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Start paying attention to signs of leaf diseases in corn

Start paying attention to signs of leaf diseases in corn

Summer Scouting Report: Conditions have been favorable for certain corn diseases.

Stick to the basics in scouting right now. That includes wrapping up weed control, beginning to scout for corn diseases, and making final decisions on double-crop soybean planting and management. Here are three areas to concentrate on this week.

1. Weed control issues still remain.

CATCH DISEASE EARLY: Watch for signs of disease lesions showing up on corn leaves.

Many areas are receiving too much rain, and others are not getting enough for this time of year. This can make weed control even more difficult. Be sure to scout fields before you spray to check weed species and weed height. You may need to modify rates, adjuvants or even the products you planned to use. Also be sure to check crop growth stage and compare that to label restrictions. In corn, be sure you’re paying attention to growth stage and not just plant height.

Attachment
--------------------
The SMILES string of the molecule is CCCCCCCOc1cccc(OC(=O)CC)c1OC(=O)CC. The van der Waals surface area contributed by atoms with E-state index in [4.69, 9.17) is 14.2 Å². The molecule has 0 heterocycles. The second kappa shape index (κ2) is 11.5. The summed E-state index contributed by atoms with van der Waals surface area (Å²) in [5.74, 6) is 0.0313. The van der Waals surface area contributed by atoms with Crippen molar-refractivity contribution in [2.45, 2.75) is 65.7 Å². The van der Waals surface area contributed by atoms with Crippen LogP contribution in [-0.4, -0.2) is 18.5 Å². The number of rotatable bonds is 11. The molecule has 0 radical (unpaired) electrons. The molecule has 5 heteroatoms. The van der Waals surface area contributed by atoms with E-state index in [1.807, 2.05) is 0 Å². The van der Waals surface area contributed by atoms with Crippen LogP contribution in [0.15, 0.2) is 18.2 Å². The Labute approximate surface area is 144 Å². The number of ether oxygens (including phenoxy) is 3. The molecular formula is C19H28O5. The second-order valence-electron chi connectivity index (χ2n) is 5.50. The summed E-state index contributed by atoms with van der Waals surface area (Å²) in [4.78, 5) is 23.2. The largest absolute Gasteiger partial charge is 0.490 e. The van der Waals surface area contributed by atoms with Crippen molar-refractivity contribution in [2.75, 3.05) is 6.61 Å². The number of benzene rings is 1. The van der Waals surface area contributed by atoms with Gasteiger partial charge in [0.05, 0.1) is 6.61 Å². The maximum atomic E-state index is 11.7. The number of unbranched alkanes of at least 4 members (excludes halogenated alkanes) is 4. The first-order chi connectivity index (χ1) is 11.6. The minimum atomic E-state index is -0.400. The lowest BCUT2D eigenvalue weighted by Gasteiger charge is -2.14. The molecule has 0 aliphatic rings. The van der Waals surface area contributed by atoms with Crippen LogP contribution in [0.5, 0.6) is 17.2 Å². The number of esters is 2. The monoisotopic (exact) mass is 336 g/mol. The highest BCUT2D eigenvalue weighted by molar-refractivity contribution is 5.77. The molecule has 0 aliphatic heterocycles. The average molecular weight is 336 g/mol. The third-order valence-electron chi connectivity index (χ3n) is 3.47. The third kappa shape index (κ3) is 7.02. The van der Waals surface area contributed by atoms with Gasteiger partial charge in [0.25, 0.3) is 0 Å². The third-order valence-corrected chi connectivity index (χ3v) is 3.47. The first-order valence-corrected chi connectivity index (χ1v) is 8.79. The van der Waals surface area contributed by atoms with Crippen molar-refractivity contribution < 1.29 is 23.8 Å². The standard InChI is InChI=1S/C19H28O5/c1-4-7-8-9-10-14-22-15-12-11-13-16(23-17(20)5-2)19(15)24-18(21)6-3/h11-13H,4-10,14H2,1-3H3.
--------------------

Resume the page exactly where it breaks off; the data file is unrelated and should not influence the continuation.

2. Corn leaf diseases could show up now.

The high heat and humidity the last few weeks have brought on some early leaf diseases in corn. As I have walked fields, I've been surprised to see some diseases showing up on the early planted corn that is now V10 to V12. Pay close attention to hybrids that are susceptible to gray leaf spot and northern corn leaf blight. You want to wait until tassel to spray, so these fields may be the first to be sprayed, if needed.

3. Think about soybean planting and double-crop soybean issues.

A few people are wrapping up first-crop soybeans, while others are still considering planting double-crop soybeans. This time of year, you want to plant deep enough to make sure the soybean is in moisture. For some, that will not be a problem this year! Also, as it gets later in the season, be sure to increase planting population to get more height out of the plants before they start to flower. This will also get the crop to canopy more quickly to help with weed control. 

Gauck is a team sales agronomist for Beck’s. He writes from Decatur County.

TAGS: USDA
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